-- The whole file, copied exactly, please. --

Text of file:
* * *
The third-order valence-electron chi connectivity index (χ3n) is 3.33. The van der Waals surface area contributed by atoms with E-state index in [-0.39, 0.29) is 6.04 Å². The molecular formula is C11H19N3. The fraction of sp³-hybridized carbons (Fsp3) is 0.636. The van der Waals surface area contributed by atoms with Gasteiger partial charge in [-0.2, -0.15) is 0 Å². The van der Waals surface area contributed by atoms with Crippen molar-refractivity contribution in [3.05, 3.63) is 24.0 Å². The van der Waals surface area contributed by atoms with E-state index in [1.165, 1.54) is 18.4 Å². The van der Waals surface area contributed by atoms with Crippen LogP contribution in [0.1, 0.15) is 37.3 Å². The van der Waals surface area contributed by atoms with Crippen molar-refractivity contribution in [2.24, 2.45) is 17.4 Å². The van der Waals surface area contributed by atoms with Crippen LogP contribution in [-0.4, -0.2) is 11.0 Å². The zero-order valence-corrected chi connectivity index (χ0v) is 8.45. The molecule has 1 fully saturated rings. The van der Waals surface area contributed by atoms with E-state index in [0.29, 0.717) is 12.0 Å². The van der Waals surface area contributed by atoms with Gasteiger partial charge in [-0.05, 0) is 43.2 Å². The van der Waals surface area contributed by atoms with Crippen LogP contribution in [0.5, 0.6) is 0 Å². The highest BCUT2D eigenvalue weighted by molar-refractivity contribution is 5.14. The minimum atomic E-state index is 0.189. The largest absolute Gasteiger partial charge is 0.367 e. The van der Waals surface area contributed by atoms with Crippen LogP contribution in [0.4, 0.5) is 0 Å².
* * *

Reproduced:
The third-order valence-electron chi connectivity index (χ3n) is 3.33. The van der Waals surface area contributed by atoms with E-state index in [-0.39, 0.29) is 6.04 Å². The molecular formula is C11H19N3. The fraction of sp³-hybridized carbons (Fsp3) is 0.636. The van der Waals surface area contributed by atoms with Gasteiger partial charge in [-0.2, -0.15) is 0 Å². The van der Waals surface area contributed by atoms with Crippen molar-refractivity contribution in [3.05, 3.63) is 24.0 Å². The van der Waals surface area contributed by atoms with E-state index in [1.165, 1.54) is 18.4 Å². The van der Waals surface area contributed by atoms with Crippen LogP contribution in [0.1, 0.15) is 37.3 Å². The van der Waals surface area contributed by atoms with Crippen molar-refractivity contribution in [2.24, 2.45) is 17.4 Å². The van der Waals surface area contributed by atoms with Crippen LogP contribution in [-0.4, -0.2) is 11.0 Å². The zero-order valence-corrected chi connectivity index (χ0v) is 8.45. The molecule has 1 fully saturated rings. The van der Waals surface area contributed by atoms with E-state index in [0.29, 0.717) is 12.0 Å². The van der Waals surface area contributed by atoms with Gasteiger partial charge in [-0.05, 0) is 43.2 Å². The van der Waals surface area contributed by atoms with Crippen LogP contribution in [0.5, 0.6) is 0 Å². The highest BCUT2D eigenvalue weighted by molar-refractivity contribution is 5.14. The minimum atomic E-state index is 0.189. The largest absolute Gasteiger partial charge is 0.367 e. The van der Waals surface area contributed by atoms with Crippen LogP contribution in [0.4, 0.5) is 0 Å².